I worked as a product design teacher for 20 years until I resigned in 2016 to set up a design focused business with two friends.
Throughout my teaching career my GCSE and A level students would often ask questions like “What's the point of doing chemistry? I want to be a product designer.” I would always talk to them about the value of transferable skills. “Many of the products we design and use are made from plastic. The chemical structure of these polymers dictate their properties and characteristics. Isn’t understanding this, every bit as important as being able to sketch or make a prototype?” would have been a typical reply.
Recently I have been reflecting on my change of career and how the skills I developed as a product design teacher are transferable and valuable within our business. Of course there are the obvious design skills- conceptual sketching, design iteration, CAD modelling and prototyping. But I’m thinking about the more obscure ones……...
Negotiation skills: Any parent of a teenager will know that negotiating with them is a challenge. When dealing with a class full 15 year olds, each with their own opinions, this challenge becomes magnified. Being able to empathise and then negotiate is the key and it is as important in the boardroom as it is in the classroom.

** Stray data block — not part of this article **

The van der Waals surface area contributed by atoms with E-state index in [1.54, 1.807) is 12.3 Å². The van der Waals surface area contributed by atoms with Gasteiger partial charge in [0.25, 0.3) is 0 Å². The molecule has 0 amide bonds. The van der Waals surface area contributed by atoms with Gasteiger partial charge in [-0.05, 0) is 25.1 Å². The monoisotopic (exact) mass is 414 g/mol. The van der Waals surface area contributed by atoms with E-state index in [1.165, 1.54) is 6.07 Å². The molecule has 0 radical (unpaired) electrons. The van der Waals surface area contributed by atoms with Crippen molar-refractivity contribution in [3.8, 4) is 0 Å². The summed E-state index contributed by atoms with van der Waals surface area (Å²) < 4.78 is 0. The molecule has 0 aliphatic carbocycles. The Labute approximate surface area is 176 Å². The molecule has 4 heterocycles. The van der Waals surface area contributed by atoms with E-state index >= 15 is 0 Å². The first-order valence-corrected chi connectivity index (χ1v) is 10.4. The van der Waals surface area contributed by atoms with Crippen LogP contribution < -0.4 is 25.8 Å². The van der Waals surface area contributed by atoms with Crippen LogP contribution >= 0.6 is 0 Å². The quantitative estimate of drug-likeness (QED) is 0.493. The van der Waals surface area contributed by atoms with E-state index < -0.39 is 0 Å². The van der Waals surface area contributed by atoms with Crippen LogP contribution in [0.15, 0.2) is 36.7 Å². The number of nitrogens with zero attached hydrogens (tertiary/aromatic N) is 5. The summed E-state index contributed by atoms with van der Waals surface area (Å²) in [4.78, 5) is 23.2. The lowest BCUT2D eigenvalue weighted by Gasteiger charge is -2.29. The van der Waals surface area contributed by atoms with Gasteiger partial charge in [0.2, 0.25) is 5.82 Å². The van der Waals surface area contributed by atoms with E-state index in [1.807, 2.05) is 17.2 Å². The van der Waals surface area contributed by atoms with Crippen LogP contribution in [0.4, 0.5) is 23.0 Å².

Making things accessible for all: In a single class I would be working with students from diverse backgrounds, different cultures and with a range of abilities. My aim was to make everything we did in the class accessible for all, differentiated and challenging. Not a bad set of requirements when planning the marketing strategy for your product launch!
Making things engaging for your audience: Even the unruliest class can be engaged if you capture their imagination and they can see the benefit of what they are doing. This is why I was never prescriptive with the exam projects students undertook. If everyone had to make a salad server (as I did in 1985), only one member of the class will be happy and only one member of the class will therefore want to be there. This can be just as important when pitching to a room full of VC's or angel investors. They obviously all want to make money, but behind the poker faces are individual people with lives and interests outside of the corporate rat race. Making a pitch engaging on a human level is just as important as a robust set of financial forecasts.
I was nervous leaving a career in education and starting up a company. I didn’t have the conventional business acumen, after all I was ‘just a teacher’. Reassuringly, things seem to be going well, thank goodness for transferable skills.